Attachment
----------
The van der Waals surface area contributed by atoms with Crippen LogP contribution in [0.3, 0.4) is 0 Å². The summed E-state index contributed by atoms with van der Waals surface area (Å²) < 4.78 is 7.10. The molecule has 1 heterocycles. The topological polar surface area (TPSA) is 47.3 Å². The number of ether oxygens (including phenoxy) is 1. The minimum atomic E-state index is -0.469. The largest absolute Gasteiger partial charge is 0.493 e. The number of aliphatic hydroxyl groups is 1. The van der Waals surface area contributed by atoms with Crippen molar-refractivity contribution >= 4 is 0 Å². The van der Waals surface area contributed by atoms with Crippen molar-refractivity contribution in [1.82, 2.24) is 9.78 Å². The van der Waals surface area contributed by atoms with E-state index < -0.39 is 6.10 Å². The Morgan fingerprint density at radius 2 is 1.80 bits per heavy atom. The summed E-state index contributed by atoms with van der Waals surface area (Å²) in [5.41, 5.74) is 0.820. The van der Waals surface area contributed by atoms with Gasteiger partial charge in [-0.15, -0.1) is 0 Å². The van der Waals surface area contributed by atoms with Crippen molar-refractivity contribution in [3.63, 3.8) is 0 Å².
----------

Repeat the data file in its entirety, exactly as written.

The van der Waals surface area contributed by atoms with Crippen LogP contribution in [0.3, 0.4) is 0 Å². The summed E-state index contributed by atoms with van der Waals surface area (Å²) < 4.78 is 7.10. The molecule has 1 heterocycles. The topological polar surface area (TPSA) is 47.3 Å². The number of ether oxygens (including phenoxy) is 1. The minimum atomic E-state index is -0.469. The largest absolute Gasteiger partial charge is 0.493 e. The number of aliphatic hydroxyl groups is 1. The van der Waals surface area contributed by atoms with Crippen molar-refractivity contribution >= 4 is 0 Å². The van der Waals surface area contributed by atoms with Crippen molar-refractivity contribution in [1.82, 2.24) is 9.78 Å². The van der Waals surface area contributed by atoms with E-state index < -0.39 is 6.10 Å². The Morgan fingerprint density at radius 2 is 1.80 bits per heavy atom. The summed E-state index contributed by atoms with van der Waals surface area (Å²) in [5.41, 5.74) is 0.820. The van der Waals surface area contributed by atoms with Gasteiger partial charge in [-0.15, -0.1) is 0 Å². The van der Waals surface area contributed by atoms with Crippen molar-refractivity contribution in [3.63, 3.8) is 0 Å².